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Jones v. United States

August 24, 2009


The opinion of the court was delivered by: Amy J. St. Eve, District Court Judge


Before the Court is pro se Petitioner Raymond Jones' motion to vacate, set aside, or correct his sentence pursuant to 28 U.S.C. § 2255.*fn1 For the following reasons, the Court denies Jones' Section 2255 motion.


On December 14, 2005, a grand jury indicted Jones for using unauthorized access devices, namely, stolen credit card information in violation of 18 U.S.C. § 1029(a)(2) (Count I); possessing fifteen or more unauthorized access devices, namely, unauthorized credit card account numbers in violation of 18 U.S.C. § 1029(a)(3) (Count II); knowingly, and with intent to defraud, possessing access device making equipment in violation of 18 U.S.C. § 1029(a)(4) (Count III); and knowingly possessing a counterfeit security of an organization in violation of 18 U.S.C. § 513(a) (Count IV). Jones entered a plea of not guilty on January 24, 2006. On June 20, 2007, Jones pleaded guilty to all four counts of the Indictment without a written plea agreement with the government.

At his change of plea hearing, the court advised Jones of the maximum statutory terms of imprisonment for the charges to which he was pleading guilty. (R. 13-2, Change Plea Tr., at 6.) In response to the court's inquiries, Jones, who was under oath, acknowledged that he understood that the sentencing guidelines, although advisory, would guide the court's sentencing determination. (Id. at 6-7.) Meanwhile, the parties informed the court that they did not agree on the applicable sentencing guidelines. Specifically, based on its preliminary calculations, the government estimated that Jones would qualify for an offense level of 26, and, as a Category I offender, the advisory guideline range would be 63 to 78 months' imprisonment. (Id. at 7-10.) On the other hand, Jones' counsel calculated his client's offense level to be 24 with an advisory guideline range of 51 to 63 months' imprisonment. (Id. at 8-10.) The court then explained to Jones that at the sentencing hearing the court would determine the proper offense level applicable to Jones' guideline range. (Id. at 10.) The court further advised Jones that "if it turns out that we're wrong in terms of the initial calculations and the calculations are either higher or lower than you presently believe them to be, then I am going to have to act on that higher or lower calculation, not the ones that we are talking about right now." (Id.) Jones expressly acknowledged that he understood that the court would make the final decision regarding his sentence. (Id.)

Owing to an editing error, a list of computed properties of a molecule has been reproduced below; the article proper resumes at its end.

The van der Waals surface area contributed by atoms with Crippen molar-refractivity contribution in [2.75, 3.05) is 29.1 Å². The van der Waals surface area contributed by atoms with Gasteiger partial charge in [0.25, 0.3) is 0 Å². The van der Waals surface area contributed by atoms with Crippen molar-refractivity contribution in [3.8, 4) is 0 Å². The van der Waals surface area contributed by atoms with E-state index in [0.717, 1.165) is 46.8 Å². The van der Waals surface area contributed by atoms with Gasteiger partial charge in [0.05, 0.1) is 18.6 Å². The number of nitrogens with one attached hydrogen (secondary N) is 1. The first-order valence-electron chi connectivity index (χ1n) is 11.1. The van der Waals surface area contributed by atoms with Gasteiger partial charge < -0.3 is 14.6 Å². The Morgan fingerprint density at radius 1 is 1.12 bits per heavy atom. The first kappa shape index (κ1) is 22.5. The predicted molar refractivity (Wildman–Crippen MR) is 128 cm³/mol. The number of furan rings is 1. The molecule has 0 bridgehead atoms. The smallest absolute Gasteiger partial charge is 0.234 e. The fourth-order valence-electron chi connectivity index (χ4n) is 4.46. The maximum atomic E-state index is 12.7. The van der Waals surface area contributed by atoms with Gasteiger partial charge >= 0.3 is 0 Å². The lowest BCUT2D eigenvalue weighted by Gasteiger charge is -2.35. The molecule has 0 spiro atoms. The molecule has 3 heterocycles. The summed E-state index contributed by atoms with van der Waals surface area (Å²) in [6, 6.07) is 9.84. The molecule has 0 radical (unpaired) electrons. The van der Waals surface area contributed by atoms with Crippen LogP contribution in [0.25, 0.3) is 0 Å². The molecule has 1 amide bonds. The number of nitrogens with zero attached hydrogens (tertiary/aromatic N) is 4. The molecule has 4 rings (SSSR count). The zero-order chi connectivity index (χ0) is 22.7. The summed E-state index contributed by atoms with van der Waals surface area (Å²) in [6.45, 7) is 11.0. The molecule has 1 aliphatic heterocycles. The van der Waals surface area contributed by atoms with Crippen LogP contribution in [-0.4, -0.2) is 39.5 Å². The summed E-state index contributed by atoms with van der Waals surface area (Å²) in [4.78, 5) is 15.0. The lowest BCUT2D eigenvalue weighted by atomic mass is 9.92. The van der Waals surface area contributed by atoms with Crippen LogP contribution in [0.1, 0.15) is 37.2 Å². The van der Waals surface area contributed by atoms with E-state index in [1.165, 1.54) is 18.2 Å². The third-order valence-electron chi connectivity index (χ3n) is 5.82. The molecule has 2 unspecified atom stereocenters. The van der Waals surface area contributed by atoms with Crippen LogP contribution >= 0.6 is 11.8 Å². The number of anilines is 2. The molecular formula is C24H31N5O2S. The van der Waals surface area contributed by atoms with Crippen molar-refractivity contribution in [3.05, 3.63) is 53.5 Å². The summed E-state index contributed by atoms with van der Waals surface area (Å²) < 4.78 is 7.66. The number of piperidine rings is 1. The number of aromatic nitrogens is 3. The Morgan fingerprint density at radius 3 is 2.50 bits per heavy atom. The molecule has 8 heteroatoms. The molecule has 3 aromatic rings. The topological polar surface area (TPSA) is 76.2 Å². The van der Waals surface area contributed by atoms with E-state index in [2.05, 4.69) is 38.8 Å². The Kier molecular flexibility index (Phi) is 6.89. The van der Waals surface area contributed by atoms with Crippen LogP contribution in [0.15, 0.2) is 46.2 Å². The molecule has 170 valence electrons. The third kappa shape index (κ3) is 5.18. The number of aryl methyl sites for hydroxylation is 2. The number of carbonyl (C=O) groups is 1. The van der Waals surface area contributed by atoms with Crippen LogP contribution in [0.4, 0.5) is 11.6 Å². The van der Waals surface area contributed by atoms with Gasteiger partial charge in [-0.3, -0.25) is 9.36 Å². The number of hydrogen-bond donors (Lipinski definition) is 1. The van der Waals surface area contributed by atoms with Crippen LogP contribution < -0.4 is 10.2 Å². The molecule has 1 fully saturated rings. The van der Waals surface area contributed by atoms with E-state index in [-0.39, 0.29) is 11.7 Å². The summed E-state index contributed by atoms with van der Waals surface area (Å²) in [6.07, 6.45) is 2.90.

Also at the change of plea hearing and in response to the court's additional inquiries, Jones stated that he was voluntarily pleading guilty and that his decision to plead guilty was not the result of any threat or promise. (Id. at 15.) The court then accepted Jones' guilty plea. (Id. at 20.)